Editor’s note: This response was originally included in NYCETC’s NYC Workforce Weekly newsletter, which is delivered free to subscribers’ inboxes every Wednesday with trends and top stories about workforce development in New York City. Subscribe here.
We are heartened by the New York City Council’s commitment to the nonprofit workforce development providers who are relied on to connect residents in every neighborhood with access to jobs; and the services and training necessary for securing a living wage. We know that the need for employment access, retention, and advancement supports has only increased since the onset of COVID-19 because while our current City jobs numbers might be within striking distance of pre-pandemic levels— the city’s most vulnerable workers are falling even farther behind.
Because we cannot afford to make cuts in the infrastructure that put New Yorkers on pathways to quality jobs, we applaud the City Council for its efforts to DOUBLE DOWN on Training and Apprenticeship Programs that serve to help job seekers build skills while offering access to essentials that sustain families like stipends and child care and INVEST IN NEW INITIATIVES focused on equity and inclusivity including Support for MWBE’s and Entrepreneurs and Workforce Development Programming for Immigrants.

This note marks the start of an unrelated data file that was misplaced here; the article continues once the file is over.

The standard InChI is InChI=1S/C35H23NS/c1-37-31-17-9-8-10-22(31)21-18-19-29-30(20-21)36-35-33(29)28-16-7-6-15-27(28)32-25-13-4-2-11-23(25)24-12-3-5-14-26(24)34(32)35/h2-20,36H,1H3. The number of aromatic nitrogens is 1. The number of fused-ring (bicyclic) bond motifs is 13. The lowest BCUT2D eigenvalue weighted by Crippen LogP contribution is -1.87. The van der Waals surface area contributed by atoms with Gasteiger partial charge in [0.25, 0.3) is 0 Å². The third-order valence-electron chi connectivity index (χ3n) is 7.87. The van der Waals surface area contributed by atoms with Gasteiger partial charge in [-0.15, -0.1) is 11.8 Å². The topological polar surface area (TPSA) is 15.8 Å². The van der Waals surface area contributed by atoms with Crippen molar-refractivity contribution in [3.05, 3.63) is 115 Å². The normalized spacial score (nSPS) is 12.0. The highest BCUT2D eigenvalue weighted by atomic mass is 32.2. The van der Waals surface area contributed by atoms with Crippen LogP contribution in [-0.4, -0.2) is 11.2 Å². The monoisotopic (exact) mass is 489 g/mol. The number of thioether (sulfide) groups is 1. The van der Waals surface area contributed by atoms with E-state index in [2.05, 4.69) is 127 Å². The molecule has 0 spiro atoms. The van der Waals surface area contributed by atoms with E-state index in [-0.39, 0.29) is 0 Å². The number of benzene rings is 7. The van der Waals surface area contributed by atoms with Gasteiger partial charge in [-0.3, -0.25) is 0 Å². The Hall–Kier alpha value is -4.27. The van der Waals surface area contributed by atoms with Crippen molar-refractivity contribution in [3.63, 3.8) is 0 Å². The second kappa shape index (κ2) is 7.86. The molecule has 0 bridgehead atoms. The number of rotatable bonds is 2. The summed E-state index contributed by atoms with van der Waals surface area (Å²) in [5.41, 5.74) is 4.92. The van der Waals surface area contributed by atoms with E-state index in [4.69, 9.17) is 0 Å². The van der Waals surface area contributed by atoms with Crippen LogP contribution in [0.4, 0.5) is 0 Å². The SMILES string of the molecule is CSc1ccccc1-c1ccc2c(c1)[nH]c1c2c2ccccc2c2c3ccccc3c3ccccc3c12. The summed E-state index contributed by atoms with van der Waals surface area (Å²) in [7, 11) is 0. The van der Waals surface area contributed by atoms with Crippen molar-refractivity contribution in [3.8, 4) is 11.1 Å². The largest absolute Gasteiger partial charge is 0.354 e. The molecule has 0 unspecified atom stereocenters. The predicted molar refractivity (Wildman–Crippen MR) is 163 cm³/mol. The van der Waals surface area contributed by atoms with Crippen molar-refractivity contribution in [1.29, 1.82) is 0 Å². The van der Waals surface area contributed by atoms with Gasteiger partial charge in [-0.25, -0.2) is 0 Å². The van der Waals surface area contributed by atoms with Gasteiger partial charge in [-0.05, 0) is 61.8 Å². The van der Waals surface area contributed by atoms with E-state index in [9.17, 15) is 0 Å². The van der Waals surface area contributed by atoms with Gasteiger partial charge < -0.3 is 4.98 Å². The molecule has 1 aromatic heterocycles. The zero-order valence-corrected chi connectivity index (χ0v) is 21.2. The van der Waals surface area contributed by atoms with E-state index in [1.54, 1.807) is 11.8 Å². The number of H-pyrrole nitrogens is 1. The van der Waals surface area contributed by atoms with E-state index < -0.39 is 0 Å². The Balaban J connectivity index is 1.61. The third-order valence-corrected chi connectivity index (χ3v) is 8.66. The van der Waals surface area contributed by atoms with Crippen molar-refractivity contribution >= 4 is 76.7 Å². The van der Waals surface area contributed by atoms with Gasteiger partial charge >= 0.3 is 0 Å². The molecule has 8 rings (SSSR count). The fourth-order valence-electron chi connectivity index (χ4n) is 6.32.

The Council’s desire to restore Funding for MetroCards for Summer Youth Employment Participants at the same time that it seeks to Expand Work, Learn, and Grow and Career and Technical Education represents a clarity of thinking about how we, as a City, can meet the most urgent, daily needs of our young workforce seeking a foot in the door to opportunity and growth while we develop their ladders to long-term employment stability and career success.
However, to ensure that we are not squandering our investments in workforce development, we must also build oversight mechanisms that track the administration’s progress towards the most vital employment metrics. NYCETC is calling for citywide key performance indicators (KPIs) for these programs—and a sub-committee for convening and oversight (Sub-committee on Labor Market Access and Equity) to ensure that these KPIs are met. Additionally, the public deserves consistent reports on the value and impact of the intersections of workforce development and economic development in every neighborhood.